There are limitations and strengths to our study. To investigate trends in prevalence over time, large populations are often needed to identify a sufficient amount of people with IS. Therefore, the main strength of our study is the use of data from an entire nation. Because of our unique personal identification numbers, all people could be followed throughout the whole study period with virtually no loss to follow-up. This enabled study of age-specific trends in prevalence over a long time in men and women separately. Limitations include the lack of externally validated stroke diagnoses over time. However, previous studies on the use of principal diagnosis from the Swedish IPR have shown a high validity of many cardiovascular diagnoses, including stroke, especially after 2000 [31, 32]. A limitation in the present study is the lack of information on diagnostic methods because improved medical imaging modalities over time could increase detection rates of IS. However, CT scan has been widely used during the study period and is still the most common method in the evaluation of stroke and accordingly changes in detection rates are unlikely to explain the trends that we observed, or the variation between age groups .
In conclusion, the overall prevalence of hospitalized patients with IS has increased for the past years in Sweden but at different rates over time. In most age groups, the prevalence of IS increased during the mid to late 1990s and then declined or remained stable, except in the youngest age groups where the prevalence increased throughout the study. Additionally, the absolute number of patients with IS has increased in most age groups from 1995–2010, especially in those aged 55–64 years and ≥85 years, which could mainly be explained by demographic factors. If this trend continues into the future, it will cause additional strain to the healthcare system.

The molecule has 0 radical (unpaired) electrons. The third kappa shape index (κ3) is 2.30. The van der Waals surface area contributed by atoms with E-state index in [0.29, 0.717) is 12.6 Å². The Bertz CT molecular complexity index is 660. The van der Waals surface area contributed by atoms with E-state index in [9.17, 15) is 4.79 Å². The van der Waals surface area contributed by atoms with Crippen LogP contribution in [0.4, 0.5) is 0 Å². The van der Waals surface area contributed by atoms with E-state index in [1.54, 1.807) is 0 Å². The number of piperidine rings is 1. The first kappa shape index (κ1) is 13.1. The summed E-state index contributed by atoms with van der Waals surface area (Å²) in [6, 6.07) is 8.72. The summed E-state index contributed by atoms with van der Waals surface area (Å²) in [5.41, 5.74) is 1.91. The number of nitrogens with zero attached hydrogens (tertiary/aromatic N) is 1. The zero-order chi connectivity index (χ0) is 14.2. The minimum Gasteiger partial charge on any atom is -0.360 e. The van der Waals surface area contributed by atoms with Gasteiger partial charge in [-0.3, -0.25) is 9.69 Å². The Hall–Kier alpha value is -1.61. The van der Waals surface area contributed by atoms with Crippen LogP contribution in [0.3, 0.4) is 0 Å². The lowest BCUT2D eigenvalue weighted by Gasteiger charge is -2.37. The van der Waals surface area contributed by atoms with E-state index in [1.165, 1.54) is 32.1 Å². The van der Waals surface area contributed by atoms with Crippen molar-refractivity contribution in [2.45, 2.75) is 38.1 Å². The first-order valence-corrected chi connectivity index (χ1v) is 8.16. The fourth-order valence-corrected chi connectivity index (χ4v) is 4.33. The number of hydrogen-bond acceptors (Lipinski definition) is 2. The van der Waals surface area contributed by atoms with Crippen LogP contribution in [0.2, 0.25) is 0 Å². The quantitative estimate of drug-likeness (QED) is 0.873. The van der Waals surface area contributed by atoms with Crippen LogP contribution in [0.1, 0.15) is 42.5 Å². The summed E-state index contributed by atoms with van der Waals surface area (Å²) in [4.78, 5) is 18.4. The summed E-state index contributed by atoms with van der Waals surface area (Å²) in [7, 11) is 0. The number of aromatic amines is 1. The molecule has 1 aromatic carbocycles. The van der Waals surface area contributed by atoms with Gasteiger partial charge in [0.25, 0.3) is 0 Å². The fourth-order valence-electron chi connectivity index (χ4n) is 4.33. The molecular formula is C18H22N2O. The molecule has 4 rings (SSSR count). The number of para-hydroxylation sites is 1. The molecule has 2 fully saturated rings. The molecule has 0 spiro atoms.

S1 Fig. Relative change in number of patients hospitalized with IS from 1995–2010 by age group in A) all patients, B) in men and C) women only.
S2 Fig. Relative demographic change in population size from 1995–2010 in the Swedish population by age groups.
- Conceptualization: KWG AR.
- Data curation: KWG GL.
- Formal analysis: KWG GL MA.
- Funding acquisition: AR.
- Investigation: AR.
- Methodology: KWG ZM SN GL MA LB AR.
- Project administration: KWG AR.
- Resources: AR.
- Software: GL.
- Supervision: KWG AR.
- Validation: KWG ZM SN GL MA LB CJ AR.
- Visualization: KWG ZM SN GL MA LB CJ AR.
- Writing – original draft: KWG.
- Writing – review & editing: KWG ZM SN GL MA LB CJ AR.
- 1. World Health Organisation. Global burden of disease. Causes of death 2000–2015. http://www.who.int/healthinfo/global_burden_disease/estimates/en/index1.html
- 2. Donnan GA, Fisher M, Macleod M, Davis SM. Stroke. Lancet. 2008;371:1612–1623. pmid:18468545
- 3. Giang KW, Bjorck L, Nielsen S, Novak M, Sandstrom TZ, Jern C, et al. Twenty-year trends in long-term mortality risk in 17,149 survivors of ischemic stroke less than 55 years of age. Stroke. 2013;44:3338–3343. pmid:24085021
- 4. Lee S, Shafe AC, Cowie MR. UK Stroke Incidence, Mortality and Cardiovascular Risk management 1999–2008: Time-trend Analysis from the General Practice Research Database. BMJ Open. 2011;1:e000269. pmid:22021893
- 5. Redon J, Olsen MH, Cooper RS, Zurriaga O, Martinez-Beneito MA, Laurent S, et al. Stroke mortality and trends from 1990 to 2006 in 39 countries from Europe and Central Asia: Implications for control of high blood pressure. Eur Heart J. 2011;32:1424–1431. pmid:21487117
- 6. Kunst AE, Amiri M, Janssen F. The decline in stroke mortality: Exploration of future trends in 7 Western European countries. Stroke. 2011;42:2126–2130. pmid:21700943
- 7. Rosengren A, Giang KW, Lappas G, Jern C, Toren K, Bjorck L. Twenty-four-year trends in the incidence of ischemic stroke in sweden from 1987 to 2010. Stroke. 2013;44:2388–2393. pmid:23839506
- 8. Krueger H, Koot J, Hall RE, O’Callaghan C, Bayley M, Corbett D. Prevalence of individuals experiencing the effects of stroke in Canada: Trends and projections. Stroke. 2015;46:2226–2231. pmid:26205371
- 9. Sarink D, Nedkoff L, Briffa T, Shaw JE, Magliano DJ, Stevenson C, et al. Projected age- and sex-specific prevalence of cardiovascular diseases in Western Australian adults from 2005–2045. Eur J Prev Cardiol. 2016;23:23–32. pmid:25305272